Long after the others have left the field, Franz Wagner stands in
a sports hall in Berlin near Checkpoint Charlie and escapes.
Hit, the ball bounces off the ring to the ground. The next litter. Pass by the coach, Wagner
catches, jumps off, throws. It. His teammates are already in the cabin, which is training
past. Wagner continues, over and over again: pass, jump, throw, inside. Two three four
one after another, as if controlled by a magnet, the balls fall into the basket. Five, six,
Franz Wagner is 17 years old, basketball player at Alba Berlin. And probably the greatest young talent in Germany.
It is one of the last days in March, the end of a week at the beginning of Franz Wagner with Alba Berlin moved into the European Cup final. "I hope we win this thing," he says. He is sitting on a wooden bench on the edge of the training hall. The thing, the EuroCup, something like the Europa League in football, would be the first big international cup of a German basketball team for almost 25 years. In the first game of the final series on Tuesday Alba lost against the opponent from Valencia with 75:89. It is also up to Franz Wagner that it could be that long now – and an attempt that began when Wagner was five years old: to promote competitive and popular sports simultaneously with a youth program.
Alba Berlin has created a sports program for children and teenagers that is unique in Germany. The association cooperates with state and private educational institutions, and recently started offering a bachelor's degree program. Behind this is an idea that is playing an increasingly important role in many professional clubs: children and adolescents, who could one day be professionals, to be tethered through junior programs and academies from an early age. The clubs hope to save themselves by expensive transfers, because they train relatively cheap own professionals. The talents, in turn, have the opportunity to combine high-level competitive sports and training through cooperation between clubs and schools.
A few days after the finals, Marco Baldi is sitting in a restaurant in Berlin-Mitte and looks satisfied. Baldi is the manager of Alba Berlin, he has been managing the club for almost 30 years and has experienced almost everything during this time. In the late 1990s Alba won seven league titles in a row. At that time, the team consisted largely of players that Alba had trained herself. But then tipped the austerity limit of the league, suddenly the clubs could set up unlimited players for whom it had not been a professional in their homeland, most of them came from the United States. German youth players had a harder time to assert themselves, the effort to train them, hardly worth it.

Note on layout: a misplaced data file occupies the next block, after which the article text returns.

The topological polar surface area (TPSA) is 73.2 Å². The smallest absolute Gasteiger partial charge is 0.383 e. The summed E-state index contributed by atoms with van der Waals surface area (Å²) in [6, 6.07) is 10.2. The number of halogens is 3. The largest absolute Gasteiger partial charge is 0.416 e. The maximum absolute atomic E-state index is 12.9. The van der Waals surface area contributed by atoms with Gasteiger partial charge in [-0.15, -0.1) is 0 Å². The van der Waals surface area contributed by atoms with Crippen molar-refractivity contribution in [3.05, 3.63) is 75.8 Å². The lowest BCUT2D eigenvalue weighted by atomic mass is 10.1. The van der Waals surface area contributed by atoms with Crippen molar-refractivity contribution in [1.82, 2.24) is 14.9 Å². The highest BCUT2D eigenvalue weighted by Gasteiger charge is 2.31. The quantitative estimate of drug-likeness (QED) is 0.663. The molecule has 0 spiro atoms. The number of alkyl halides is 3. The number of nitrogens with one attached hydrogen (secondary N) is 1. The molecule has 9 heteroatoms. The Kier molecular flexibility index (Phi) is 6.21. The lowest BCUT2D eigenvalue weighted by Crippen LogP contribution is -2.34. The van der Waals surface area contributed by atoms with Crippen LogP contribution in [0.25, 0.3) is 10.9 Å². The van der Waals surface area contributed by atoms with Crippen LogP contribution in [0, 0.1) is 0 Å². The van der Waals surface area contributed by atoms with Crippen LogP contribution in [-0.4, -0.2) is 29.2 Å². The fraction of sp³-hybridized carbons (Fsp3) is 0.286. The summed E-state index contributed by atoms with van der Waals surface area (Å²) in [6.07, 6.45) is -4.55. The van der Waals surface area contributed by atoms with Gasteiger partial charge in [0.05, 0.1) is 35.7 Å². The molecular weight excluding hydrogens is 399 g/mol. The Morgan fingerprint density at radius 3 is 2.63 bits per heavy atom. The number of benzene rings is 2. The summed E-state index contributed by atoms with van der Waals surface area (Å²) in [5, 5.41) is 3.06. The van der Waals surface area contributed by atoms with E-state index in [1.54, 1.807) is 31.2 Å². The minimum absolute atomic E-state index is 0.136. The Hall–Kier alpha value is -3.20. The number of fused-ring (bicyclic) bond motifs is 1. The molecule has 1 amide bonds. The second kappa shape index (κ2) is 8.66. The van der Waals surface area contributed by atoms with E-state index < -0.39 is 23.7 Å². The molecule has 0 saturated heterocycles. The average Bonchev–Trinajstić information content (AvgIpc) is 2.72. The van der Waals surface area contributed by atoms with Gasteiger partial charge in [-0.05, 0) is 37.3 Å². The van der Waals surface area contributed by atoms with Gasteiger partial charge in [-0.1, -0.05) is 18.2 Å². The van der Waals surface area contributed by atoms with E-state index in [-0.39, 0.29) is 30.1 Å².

Baldi also engaged several Americans, but at the same time hardly any talents came from the offspring. The successes of earlier were missing. It was at this time, just after the turn of the millennium, when Baldi was sitting with Henning Harnisch, a former Alba player and European basketball champion. That is no longer the Alba that he knows, he said, so Baldi remembers. And he, Baldi, answered, then help us change that and join in. Harnisch took part. In 2006, the club started under his responsibility a radically renewed youth program.
"We wanted to create something sustainable with the program," says Baldi. It should be about more than winning the next game. Berlin has little money, but many people. They wanted to use this potential. The core of the new concept was a simple idea: If the children do not come to the club, the club just comes to the children. They should be made to play basketball. Because the more present the sport in the city, the higher the probability that children and young people exercise it. The project initially had no direct benefit for the club. Only one hope: "Due to the mass players should arrive in the top again," says Baldi.
So Alba started sending his coaches to schools. The basketball teams started only at elementary schools, then at secondary schools, meanwhile, Alba trainers even come to kindergartens and lead exercise programs. Together with housing cooperatives, the association offers basketball training in low-income districts. And in the future he wants to be a free bearer for all-day care at elementary schools.